The Patent Trial and Appeal Board (PTAB), acting under ethical rules 37 CFR 11.109 and 11.108, granted a patent owner discovery in relation to a potential disqualification motion in connection with several covered business method (CBM) patent reviews, notwithstanding the target law firm’s representation that it would not participate in the portion of the proceeding involving the patents it helped to prosecute. Miami International Holdings, Inc. v. NASDAQ ISE, LLC, Case Nos. CBM2018-00020, -00021, -00029, -00030, -00031, -00032 (PTAB Feb. 15, 2019) (Sawert, APJ).
NASDAQ sought discovery for purposes of bringing a motion under Rule 11.109, which prevents a practitioner from representing a party adverse to a former client in substantially similar proceedings, to disqualify Fish & Richardson from representing Miami International Holdings (MIAX) in the CBM proceedings MIAX brought against certain NASDAQ patents. In its motion, NASDAQ argued that the PTAB should adopt a magistrate judge’s finding in a related matter that the defense of MIAX, including the CBM reviews challenging the validity of the patents asserted against MIAX, was a collaborative effort with MIAX’s other law firm, Reed Smith.
From 1998 to 2011, Fish represented NASDAQ in intellectual property matters and prosecuted many patents relating to electronic trading technology on behalf of NASDAQ, including several patents involved in the CBM proceeding. With regard to the specific patents challenged in the case at hand, Fish represented MIAX against some of the patents, i.e., the ones that Fish did not prosecute (Fish CBMs), and Reed Smith represented MIAX against the others (Reed Smith CBMs).
The PTAB granted a rare reconsideration of an earlier ruling on discovery in order to clarify the ethics rules regarding former representation in substantially related matters. In partially granting patent owner’s motion, the PTAB rendered a tutorial on 37 CFR §§ 11.109(a) and 11.109(c). As the PTAB explained, § 11.109(a) provides that “[a] practitioner who has formerly represented a client in a matter shall not thereafter represent another person in the same or a substantially related matter in which that person’s interests are materially adverse to the interests of the former client unless the former client gives informed consent, confirmed in writing.” Section 11.109(c) provides that:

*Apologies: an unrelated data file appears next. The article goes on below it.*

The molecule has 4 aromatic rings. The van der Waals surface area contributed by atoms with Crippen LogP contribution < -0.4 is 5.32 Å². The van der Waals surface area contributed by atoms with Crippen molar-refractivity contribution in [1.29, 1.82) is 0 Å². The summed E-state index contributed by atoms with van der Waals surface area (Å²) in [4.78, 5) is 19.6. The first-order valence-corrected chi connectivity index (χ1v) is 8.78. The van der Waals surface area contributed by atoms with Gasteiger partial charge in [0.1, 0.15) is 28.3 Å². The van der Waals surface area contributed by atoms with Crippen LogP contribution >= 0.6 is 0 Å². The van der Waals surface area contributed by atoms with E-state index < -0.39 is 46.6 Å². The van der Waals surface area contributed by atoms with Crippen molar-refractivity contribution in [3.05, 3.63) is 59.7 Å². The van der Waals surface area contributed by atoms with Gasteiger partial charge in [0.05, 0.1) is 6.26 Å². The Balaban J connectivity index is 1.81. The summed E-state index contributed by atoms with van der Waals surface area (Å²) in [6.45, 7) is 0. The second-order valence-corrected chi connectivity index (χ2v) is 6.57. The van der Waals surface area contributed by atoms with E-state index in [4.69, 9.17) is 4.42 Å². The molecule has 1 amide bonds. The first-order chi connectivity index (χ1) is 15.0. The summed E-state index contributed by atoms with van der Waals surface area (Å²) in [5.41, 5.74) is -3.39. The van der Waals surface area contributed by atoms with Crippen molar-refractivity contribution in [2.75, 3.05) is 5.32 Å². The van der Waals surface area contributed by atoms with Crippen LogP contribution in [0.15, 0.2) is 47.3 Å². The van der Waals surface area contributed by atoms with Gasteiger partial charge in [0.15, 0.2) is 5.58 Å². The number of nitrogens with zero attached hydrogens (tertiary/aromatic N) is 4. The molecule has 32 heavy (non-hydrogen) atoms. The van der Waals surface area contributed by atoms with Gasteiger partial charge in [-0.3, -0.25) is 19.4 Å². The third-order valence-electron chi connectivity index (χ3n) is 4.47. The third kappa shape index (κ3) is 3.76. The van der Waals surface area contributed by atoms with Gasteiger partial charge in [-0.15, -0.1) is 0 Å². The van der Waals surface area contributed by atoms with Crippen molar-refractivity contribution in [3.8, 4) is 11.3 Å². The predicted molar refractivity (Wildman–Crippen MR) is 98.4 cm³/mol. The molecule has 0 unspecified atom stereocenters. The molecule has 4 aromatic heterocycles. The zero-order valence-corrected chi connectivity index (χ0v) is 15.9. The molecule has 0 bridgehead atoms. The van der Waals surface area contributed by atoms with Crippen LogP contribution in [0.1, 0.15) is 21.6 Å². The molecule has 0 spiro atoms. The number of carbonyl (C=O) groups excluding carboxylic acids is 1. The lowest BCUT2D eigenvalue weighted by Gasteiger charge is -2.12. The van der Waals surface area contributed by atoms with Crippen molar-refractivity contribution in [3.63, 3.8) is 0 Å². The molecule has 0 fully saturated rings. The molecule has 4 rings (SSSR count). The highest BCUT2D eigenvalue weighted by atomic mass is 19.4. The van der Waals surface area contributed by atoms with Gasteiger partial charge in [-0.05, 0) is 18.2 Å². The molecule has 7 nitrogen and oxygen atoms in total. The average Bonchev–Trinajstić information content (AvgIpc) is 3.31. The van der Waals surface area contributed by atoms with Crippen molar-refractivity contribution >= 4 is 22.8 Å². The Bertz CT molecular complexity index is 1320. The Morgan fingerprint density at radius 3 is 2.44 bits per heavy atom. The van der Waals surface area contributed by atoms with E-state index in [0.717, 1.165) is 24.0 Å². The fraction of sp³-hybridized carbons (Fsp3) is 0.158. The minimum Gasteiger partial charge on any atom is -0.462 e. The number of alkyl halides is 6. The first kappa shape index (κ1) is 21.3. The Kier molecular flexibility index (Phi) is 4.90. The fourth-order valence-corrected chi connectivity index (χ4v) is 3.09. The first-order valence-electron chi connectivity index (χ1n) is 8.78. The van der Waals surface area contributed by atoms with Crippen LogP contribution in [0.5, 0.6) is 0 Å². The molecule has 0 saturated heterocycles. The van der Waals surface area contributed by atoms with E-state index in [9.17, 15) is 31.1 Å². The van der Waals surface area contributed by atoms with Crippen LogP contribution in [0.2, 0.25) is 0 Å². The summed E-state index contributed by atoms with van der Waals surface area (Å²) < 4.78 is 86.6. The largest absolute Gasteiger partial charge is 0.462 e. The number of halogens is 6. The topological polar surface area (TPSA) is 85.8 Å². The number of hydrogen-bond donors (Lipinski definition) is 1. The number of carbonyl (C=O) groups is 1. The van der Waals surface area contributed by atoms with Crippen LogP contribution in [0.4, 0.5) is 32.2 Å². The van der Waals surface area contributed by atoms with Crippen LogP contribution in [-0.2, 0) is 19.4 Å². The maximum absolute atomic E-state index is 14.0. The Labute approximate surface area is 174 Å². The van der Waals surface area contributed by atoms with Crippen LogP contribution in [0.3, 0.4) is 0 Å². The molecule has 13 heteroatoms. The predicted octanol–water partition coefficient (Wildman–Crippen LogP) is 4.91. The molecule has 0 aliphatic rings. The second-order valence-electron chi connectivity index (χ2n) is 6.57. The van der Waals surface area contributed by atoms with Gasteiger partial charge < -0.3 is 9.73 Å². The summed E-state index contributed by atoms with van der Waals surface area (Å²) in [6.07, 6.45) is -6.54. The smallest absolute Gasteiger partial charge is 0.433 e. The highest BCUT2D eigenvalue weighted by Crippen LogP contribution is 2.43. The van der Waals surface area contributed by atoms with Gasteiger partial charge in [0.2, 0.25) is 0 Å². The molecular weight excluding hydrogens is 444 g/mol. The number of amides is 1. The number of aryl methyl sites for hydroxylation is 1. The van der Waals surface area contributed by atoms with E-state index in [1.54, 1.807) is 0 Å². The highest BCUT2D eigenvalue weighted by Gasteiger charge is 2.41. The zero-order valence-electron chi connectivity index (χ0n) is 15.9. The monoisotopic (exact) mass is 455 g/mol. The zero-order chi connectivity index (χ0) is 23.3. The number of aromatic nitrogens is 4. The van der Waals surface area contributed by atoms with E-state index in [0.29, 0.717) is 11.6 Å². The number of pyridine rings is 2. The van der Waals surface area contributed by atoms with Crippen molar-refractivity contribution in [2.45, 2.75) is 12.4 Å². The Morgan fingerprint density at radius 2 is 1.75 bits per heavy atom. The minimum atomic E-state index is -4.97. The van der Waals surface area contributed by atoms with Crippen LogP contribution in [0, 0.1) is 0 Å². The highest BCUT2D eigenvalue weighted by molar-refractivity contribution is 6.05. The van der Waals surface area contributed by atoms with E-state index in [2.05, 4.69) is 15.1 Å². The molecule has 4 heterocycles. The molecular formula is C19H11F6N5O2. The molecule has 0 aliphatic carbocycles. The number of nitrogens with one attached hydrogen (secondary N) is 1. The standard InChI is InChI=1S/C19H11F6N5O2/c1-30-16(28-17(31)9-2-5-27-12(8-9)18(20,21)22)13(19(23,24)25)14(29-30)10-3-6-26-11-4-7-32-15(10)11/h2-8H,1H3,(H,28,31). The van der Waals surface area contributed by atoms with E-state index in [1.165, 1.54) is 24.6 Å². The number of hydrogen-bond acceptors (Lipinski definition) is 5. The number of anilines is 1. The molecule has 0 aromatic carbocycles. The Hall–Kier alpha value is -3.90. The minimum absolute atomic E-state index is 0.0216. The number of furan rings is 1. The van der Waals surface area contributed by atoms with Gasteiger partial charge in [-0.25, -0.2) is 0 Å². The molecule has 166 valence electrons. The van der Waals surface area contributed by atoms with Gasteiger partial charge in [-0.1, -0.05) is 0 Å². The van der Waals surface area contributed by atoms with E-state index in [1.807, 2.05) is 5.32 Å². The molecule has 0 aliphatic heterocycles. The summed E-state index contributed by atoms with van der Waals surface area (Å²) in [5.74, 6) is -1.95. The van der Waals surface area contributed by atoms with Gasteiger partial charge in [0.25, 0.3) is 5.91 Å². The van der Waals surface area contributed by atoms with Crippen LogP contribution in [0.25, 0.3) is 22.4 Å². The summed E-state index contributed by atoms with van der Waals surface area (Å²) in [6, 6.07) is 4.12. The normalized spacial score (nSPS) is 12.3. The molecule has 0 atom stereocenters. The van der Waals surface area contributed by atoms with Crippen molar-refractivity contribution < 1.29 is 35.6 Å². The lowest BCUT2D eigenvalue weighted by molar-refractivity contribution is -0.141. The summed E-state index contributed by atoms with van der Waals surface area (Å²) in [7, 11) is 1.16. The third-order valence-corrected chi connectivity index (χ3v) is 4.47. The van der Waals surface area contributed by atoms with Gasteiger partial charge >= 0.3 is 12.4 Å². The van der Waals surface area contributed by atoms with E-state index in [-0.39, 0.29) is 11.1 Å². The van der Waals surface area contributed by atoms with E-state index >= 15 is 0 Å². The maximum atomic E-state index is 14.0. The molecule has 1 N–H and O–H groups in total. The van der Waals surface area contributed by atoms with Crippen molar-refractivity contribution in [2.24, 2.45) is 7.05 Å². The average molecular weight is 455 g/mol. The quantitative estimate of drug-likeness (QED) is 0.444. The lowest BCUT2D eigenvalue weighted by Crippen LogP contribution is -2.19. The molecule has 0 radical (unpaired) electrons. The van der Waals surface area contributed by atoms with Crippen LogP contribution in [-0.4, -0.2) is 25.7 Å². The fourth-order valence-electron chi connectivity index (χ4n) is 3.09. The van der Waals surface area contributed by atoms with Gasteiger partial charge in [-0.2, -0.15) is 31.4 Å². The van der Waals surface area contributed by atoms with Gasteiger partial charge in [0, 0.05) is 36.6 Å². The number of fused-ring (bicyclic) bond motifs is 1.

A practitioner who has formerly represented a client in a matter or whose present or former firm has formerly represented a client in a matter shall not thereafter:
(1) Use information relating to the representation to the disadvantage of the former client except as the USPTO Rules of Professional Conduct would permit or require with respect to a client, or when the information has become generally known; or
(2) Reveal information relating to the representation except as the USPTO Rules of Professional Conduct would permit or require with respect to a client.
The PTAB applied § 11.109(a) and ABA Model Rule 1.9 (the latter as to what constitutes a “substantially related” matter) in order to determine whether Fish’s representation of MIAX in the Fish CBMs qualified as “the same or a substantially related matter in which” MIAX’s “interests are materially adverse to the interests of” NASDAQ. The PTAB found that the Fish CBMs did not involve the “same transaction or legal dispute.”
In regards to the Reed Smith CBMs, the PTAB found that Fish’s alleged involvement did not implicate 37 CFR § 11.109(a) because Fish did not represent MIAX in the Reed Smith CBMs. The PTAB concluded that, at most, Fish’s alleged involvement would fall under 37 CFR § 11.109(c), which would prohibit Fish from using information related to its prosecution of NASDAQ’s patent to the disadvantage of NASDAQ or revealing information relating to the same. Thus, the PTAB allowed discovery it found pertinent to the question of whether Fish used or revealed information to Reed Smith relating to its prosecution of the NASDAQ patents.